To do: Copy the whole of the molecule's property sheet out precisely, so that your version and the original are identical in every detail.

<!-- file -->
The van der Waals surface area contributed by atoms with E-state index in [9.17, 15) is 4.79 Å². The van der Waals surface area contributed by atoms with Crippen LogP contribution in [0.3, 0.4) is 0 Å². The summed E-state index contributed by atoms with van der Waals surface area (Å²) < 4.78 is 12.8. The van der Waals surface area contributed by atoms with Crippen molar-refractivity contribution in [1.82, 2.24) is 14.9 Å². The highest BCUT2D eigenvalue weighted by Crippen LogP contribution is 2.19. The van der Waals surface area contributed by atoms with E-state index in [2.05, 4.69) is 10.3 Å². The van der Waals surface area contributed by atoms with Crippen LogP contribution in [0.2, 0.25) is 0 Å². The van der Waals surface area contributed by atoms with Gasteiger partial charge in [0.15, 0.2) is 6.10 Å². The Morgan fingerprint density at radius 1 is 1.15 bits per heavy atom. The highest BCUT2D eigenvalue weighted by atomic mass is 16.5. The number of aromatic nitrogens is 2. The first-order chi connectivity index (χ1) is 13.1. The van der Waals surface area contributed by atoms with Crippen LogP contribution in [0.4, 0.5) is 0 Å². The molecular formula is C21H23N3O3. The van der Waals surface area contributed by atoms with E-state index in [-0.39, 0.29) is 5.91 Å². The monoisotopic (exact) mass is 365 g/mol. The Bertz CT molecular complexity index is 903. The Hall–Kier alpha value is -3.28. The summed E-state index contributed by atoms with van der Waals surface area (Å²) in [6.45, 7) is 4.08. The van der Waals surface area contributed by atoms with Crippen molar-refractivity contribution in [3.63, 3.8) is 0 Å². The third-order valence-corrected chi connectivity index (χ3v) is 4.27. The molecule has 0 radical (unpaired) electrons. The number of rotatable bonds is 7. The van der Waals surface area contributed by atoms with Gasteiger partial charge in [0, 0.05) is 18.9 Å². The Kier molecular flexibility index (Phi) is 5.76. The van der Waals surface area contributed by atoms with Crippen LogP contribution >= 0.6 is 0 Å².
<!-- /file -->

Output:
The van der Waals surface area contributed by atoms with E-state index in [9.17, 15) is 4.79 Å². The van der Waals surface area contributed by atoms with Crippen LogP contribution in [0.3, 0.4) is 0 Å². The summed E-state index contributed by atoms with van der Waals surface area (Å²) < 4.78 is 12.8. The van der Waals surface area contributed by atoms with Crippen molar-refractivity contribution in [1.82, 2.24) is 14.9 Å². The highest BCUT2D eigenvalue weighted by Crippen LogP contribution is 2.19. The van der Waals surface area contributed by atoms with E-state index in [2.05, 4.69) is 10.3 Å². The van der Waals surface area contributed by atoms with Crippen LogP contribution in [0.2, 0.25) is 0 Å². The van der Waals surface area contributed by atoms with Gasteiger partial charge in [0.15, 0.2) is 6.10 Å². The Morgan fingerprint density at radius 1 is 1.15 bits per heavy atom. The highest BCUT2D eigenvalue weighted by atomic mass is 16.5. The number of aromatic nitrogens is 2. The first-order chi connectivity index (χ1) is 13.1. The van der Waals surface area contributed by atoms with Crippen LogP contribution in [0.4, 0.5) is 0 Å². The molecular formula is C21H23N3O3. The van der Waals surface area contributed by atoms with E-state index in [-0.39, 0.29) is 5.91 Å². The monoisotopic (exact) mass is 365 g/mol. The Bertz CT molecular complexity index is 903. The Hall–Kier alpha value is -3.28. The summed E-state index contributed by atoms with van der Waals surface area (Å²) in [6.45, 7) is 4.08. The van der Waals surface area contributed by atoms with Crippen molar-refractivity contribution in [3.63, 3.8) is 0 Å². The third-order valence-corrected chi connectivity index (χ3v) is 4.27. The molecule has 0 radical (unpaired) electrons. The number of rotatable bonds is 7. The van der Waals surface area contributed by atoms with Gasteiger partial charge in [0, 0.05) is 18.9 Å². The Kier molecular flexibility index (Phi) is 5.76. The van der Waals surface area contributed by atoms with Crippen LogP contribution >= 0.6 is 0 Å².